Ben Goldberg: Clarinet Communion
AAJ: Do you see any signs of change in that regard?
BG: Oh, I don't know. It's the same story over and over. People play music because they have to. You're not going to get rich or appreciated doing it. It's life.
AAJ: Let's talk about your label BAG. What led you to start it, and what are you hoping to do with it?
BG: Yes, BAG Production. You know, the name comes from a Beatles song ["Come Together"]. I kind of got forced into it because I couldn't find a label to release the Go Home record. It was astonishing, but finally I realized, "Okay, I've got to do it myself." I began by thinking I was only going to pretend to have a label. But as soon as I started working on it, I realized that's the way I want to do it, anyway. It's a lot of work, but it's all up to me. And I can do the work. I can work on publicity if I want, or on finding distributors for my music.
Anyway, I've had enough experiences with record labelsall of whom have been run by the most well- intentioned peoplebut I've had enough experiences where you release a record on somebody's label and not only does it not get publicized, but it's like they enlisted the CIA to make sure that nobody would ever hear a word about it. It's an incredibly frustrating experience. So for me, running my own record label is just like, well, it's all up to me. I'm going to make sure that I do whatever I can to help put the music out there, and that's a good feeling.
The first whole record that I really decided to put out was the Tin Hat record [Foreign Legion (BAG Production Records, 2010)]. That's when I realized that it's actually a real record label. And I've got things lined up, like a beautiful record that I made with Joshua Redman.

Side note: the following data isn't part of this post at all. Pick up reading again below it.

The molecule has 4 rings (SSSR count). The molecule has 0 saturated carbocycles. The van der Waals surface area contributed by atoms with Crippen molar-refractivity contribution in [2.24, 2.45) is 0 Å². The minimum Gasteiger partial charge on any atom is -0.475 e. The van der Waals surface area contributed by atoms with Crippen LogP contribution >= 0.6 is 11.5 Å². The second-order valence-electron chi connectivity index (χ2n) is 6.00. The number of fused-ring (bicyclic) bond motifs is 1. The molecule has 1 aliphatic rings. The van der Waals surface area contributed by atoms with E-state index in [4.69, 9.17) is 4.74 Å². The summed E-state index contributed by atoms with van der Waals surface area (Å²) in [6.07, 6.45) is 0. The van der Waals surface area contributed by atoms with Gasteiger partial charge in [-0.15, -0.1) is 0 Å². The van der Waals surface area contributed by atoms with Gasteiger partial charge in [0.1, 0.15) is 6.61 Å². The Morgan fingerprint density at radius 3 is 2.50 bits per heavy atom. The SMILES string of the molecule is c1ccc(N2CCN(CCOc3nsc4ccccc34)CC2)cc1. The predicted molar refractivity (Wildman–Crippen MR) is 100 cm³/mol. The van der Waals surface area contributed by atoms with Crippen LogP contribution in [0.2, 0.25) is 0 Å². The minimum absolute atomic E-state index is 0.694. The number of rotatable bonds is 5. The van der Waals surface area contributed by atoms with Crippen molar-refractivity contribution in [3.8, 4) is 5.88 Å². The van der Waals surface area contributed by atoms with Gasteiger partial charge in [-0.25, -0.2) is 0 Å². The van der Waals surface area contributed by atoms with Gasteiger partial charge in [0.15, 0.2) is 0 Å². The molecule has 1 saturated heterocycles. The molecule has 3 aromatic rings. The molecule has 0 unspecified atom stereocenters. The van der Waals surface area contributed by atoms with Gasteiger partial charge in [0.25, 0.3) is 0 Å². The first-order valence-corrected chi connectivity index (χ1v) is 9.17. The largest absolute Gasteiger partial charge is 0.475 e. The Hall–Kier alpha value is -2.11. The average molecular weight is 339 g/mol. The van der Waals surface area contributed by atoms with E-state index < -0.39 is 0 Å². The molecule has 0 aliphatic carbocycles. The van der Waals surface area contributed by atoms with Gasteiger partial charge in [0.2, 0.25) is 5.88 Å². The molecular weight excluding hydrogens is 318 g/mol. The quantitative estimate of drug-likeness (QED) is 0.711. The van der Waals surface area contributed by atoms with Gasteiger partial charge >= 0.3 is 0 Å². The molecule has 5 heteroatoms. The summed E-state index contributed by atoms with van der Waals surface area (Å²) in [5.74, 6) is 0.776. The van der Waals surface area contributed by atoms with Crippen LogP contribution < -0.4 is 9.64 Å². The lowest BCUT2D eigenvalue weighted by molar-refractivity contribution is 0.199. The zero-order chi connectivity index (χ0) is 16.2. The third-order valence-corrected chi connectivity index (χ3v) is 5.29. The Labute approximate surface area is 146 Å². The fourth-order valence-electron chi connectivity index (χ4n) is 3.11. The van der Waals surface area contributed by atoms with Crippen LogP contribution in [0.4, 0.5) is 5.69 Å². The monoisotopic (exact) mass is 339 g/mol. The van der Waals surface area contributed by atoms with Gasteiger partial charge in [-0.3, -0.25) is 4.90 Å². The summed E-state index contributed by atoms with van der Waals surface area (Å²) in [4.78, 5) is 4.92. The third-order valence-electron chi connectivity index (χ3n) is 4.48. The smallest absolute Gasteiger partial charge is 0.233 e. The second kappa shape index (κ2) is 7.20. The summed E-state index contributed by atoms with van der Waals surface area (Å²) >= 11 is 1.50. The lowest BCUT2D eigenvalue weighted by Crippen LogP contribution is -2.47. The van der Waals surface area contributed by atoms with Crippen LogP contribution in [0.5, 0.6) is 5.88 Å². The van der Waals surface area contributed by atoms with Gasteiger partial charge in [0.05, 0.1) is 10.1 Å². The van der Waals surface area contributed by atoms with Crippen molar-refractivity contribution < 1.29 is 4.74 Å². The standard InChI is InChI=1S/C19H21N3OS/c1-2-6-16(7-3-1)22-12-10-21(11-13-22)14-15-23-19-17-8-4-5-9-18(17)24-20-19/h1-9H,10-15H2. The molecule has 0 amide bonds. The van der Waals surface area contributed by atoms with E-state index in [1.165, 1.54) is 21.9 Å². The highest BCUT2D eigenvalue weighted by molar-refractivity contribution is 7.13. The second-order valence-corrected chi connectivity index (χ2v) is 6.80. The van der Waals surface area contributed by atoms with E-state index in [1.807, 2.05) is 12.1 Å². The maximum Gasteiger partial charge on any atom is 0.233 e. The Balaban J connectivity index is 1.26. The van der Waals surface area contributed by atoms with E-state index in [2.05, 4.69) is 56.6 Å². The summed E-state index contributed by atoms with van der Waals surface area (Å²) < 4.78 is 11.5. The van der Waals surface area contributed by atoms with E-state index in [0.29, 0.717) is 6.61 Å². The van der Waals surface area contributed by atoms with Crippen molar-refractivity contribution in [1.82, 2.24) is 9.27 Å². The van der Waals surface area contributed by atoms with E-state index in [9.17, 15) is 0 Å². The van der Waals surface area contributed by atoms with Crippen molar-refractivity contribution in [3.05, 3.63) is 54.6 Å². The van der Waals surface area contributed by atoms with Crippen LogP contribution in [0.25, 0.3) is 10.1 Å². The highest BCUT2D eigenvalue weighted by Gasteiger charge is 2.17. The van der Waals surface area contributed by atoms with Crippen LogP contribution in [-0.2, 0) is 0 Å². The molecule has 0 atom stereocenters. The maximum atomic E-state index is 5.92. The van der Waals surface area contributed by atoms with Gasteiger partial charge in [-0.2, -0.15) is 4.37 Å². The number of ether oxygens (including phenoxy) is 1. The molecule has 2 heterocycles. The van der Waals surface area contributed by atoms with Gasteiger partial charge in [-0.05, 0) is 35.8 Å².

AAJ: What advice would you give to someone starting out as an instrumentalist?
BG: Yeah, I think it's a good question. You've got to know your instrument. There are no shortcuts. Actually, when you get right down to it, the classical (what they call pedagogical) approach for instrumentalistsyou can't beat it. No matter what instrument you play, that's where it all at. After that, you can do whatever you want, but it takes a long time.
AAJ: One last question, and this is entirely optional: Could you put together an ideal band for yourself from out of history?
BG: It's like, people are in history for a reason. They did what they had to do, and I love them. I mean, how much time could I spend with Louis Armstrong? He's my absolute favorite musician in the whole world, but would I want to play in his band? That I'm not sure of.
What Steve Lacy said to me once was, "Your home living room can be the jazz center of the universe." That was cool advice. And I finally learned what he meant by that.
Ben Goldberg Quartet with Jamie Saft, Baal: The Book of Angels Vol. 15 (Tzadik, 2010)
Myra Melford's Be Bread, The Whole Tree Gone (Firehouse 12 Records, 2010)
Tin Hat, Foreign Legion (BAG Production Records, 2010)
Ben Goldberg, Go Home (BAG Production Records, 2009)
Ben Goldberg, Speech Communication (Tzadik, 2009)
Scott Amendola/Ben Goldberg/Devin Hoff, Plays Monk (Long Song Records, 2007)
Tin Hat, The Sad Machinery of Spring (Hannibal, 2007)
Nels Cline, New Monastery (Cryptogramophone, 2006)
Ben Goldberg Quintet, The Door, The Fact, The Chair, The Hat (Cryptogramophone, 2006)
New Klezmer Trio, Short for Something (Tzadik, 2000)
Junk Genius, Ghost of Electricity (Songlines, 1999)
Ben Goldberg/ Michael Sarin / John Schott, What Comes Before (Tzadik, 1998)
Junk Genius, Junk Genius (Knitting Factory, 1995)
New Klezmer Trio, Melt Zonk Rewire (Tzadik, 1995)
New Klezmer Trio, Masks and Faces (Tzadik, 1991)